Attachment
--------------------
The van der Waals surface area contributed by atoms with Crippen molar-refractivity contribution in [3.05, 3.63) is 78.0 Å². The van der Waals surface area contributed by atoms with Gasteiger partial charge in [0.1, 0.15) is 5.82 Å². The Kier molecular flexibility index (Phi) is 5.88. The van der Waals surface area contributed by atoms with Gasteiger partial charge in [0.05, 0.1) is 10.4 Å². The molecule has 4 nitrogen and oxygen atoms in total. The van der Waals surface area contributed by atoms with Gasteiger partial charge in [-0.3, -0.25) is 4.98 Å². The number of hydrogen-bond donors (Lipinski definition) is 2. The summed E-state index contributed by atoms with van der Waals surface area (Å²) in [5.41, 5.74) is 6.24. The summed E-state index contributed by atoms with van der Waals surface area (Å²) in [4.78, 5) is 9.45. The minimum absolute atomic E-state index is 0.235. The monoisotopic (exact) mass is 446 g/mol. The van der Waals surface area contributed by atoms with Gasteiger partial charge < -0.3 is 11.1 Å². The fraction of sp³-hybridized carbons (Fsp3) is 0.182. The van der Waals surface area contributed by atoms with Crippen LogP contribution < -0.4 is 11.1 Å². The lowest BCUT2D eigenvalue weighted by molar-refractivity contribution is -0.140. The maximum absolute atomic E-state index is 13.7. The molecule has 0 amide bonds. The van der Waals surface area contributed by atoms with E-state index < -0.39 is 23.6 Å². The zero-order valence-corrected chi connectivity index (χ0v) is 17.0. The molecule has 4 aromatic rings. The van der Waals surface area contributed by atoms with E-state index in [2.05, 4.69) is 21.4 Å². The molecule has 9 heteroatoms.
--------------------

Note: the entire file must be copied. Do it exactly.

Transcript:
The van der Waals surface area contributed by atoms with Crippen molar-refractivity contribution in [3.05, 3.63) is 78.0 Å². The van der Waals surface area contributed by atoms with Gasteiger partial charge in [0.1, 0.15) is 5.82 Å². The Kier molecular flexibility index (Phi) is 5.88. The van der Waals surface area contributed by atoms with Gasteiger partial charge in [0.05, 0.1) is 10.4 Å². The molecule has 4 nitrogen and oxygen atoms in total. The van der Waals surface area contributed by atoms with Gasteiger partial charge in [-0.3, -0.25) is 4.98 Å². The number of hydrogen-bond donors (Lipinski definition) is 2. The summed E-state index contributed by atoms with van der Waals surface area (Å²) in [5.41, 5.74) is 6.24. The summed E-state index contributed by atoms with van der Waals surface area (Å²) in [4.78, 5) is 9.45. The minimum absolute atomic E-state index is 0.235. The monoisotopic (exact) mass is 446 g/mol. The van der Waals surface area contributed by atoms with Gasteiger partial charge < -0.3 is 11.1 Å². The fraction of sp³-hybridized carbons (Fsp3) is 0.182. The van der Waals surface area contributed by atoms with Crippen LogP contribution < -0.4 is 11.1 Å². The lowest BCUT2D eigenvalue weighted by molar-refractivity contribution is -0.140. The maximum absolute atomic E-state index is 13.7. The molecule has 0 amide bonds. The van der Waals surface area contributed by atoms with E-state index < -0.39 is 23.6 Å². The zero-order valence-corrected chi connectivity index (χ0v) is 17.0. The molecule has 4 aromatic rings. The van der Waals surface area contributed by atoms with E-state index in [2.05, 4.69) is 21.4 Å². The molecule has 9 heteroatoms.